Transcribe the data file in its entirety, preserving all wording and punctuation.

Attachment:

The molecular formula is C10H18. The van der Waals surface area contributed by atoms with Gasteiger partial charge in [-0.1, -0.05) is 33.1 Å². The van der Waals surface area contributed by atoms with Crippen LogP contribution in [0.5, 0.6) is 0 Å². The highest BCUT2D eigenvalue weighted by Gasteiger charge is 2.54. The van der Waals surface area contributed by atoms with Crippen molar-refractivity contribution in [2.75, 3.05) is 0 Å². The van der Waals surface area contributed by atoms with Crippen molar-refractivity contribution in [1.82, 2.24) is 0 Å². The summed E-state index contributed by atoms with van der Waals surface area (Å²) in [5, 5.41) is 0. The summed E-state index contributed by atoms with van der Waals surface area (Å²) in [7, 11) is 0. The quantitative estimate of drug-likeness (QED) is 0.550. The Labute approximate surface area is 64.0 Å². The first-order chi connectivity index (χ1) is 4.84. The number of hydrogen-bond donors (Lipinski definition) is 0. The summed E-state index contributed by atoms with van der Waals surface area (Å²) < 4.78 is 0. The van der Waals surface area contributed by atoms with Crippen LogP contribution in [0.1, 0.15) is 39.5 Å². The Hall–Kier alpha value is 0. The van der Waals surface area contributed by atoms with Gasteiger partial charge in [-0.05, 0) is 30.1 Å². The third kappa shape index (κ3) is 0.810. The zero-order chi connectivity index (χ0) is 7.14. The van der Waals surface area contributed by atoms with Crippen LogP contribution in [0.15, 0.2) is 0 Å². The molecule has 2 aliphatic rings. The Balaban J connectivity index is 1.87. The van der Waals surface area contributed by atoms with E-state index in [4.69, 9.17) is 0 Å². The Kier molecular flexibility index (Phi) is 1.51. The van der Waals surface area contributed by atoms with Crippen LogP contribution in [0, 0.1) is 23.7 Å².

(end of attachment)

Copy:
The molecular formula is C10H18. The van der Waals surface area contributed by atoms with Gasteiger partial charge in [-0.1, -0.05) is 33.1 Å². The van der Waals surface area contributed by atoms with Crippen LogP contribution in [0.5, 0.6) is 0 Å². The highest BCUT2D eigenvalue weighted by Gasteiger charge is 2.54. The van der Waals surface area contributed by atoms with Crippen molar-refractivity contribution in [2.75, 3.05) is 0 Å². The van der Waals surface area contributed by atoms with Crippen molar-refractivity contribution in [1.82, 2.24) is 0 Å². The summed E-state index contributed by atoms with van der Waals surface area (Å²) in [5, 5.41) is 0. The summed E-state index contributed by atoms with van der Waals surface area (Å²) in [7, 11) is 0. The quantitative estimate of drug-likeness (QED) is 0.550. The Labute approximate surface area is 64.0 Å². The first-order chi connectivity index (χ1) is 4.84. The number of hydrogen-bond donors (Lipinski definition) is 0. The summed E-state index contributed by atoms with van der Waals surface area (Å²) < 4.78 is 0. The van der Waals surface area contributed by atoms with Crippen LogP contribution in [0.1, 0.15) is 39.5 Å². The Hall–Kier alpha value is 0. The van der Waals surface area contributed by atoms with Gasteiger partial charge in [-0.05, 0) is 30.1 Å². The third kappa shape index (κ3) is 0.810. The zero-order chi connectivity index (χ0) is 7.14. The van der Waals surface area contributed by atoms with Crippen LogP contribution in [0.15, 0.2) is 0 Å². The molecule has 2 aliphatic rings. The Balaban J connectivity index is 1.87. The van der Waals surface area contributed by atoms with E-state index in [4.69, 9.17) is 0 Å². The Kier molecular flexibility index (Phi) is 1.51. The van der Waals surface area contributed by atoms with Crippen LogP contribution in [0, 0.1) is 23.7 Å².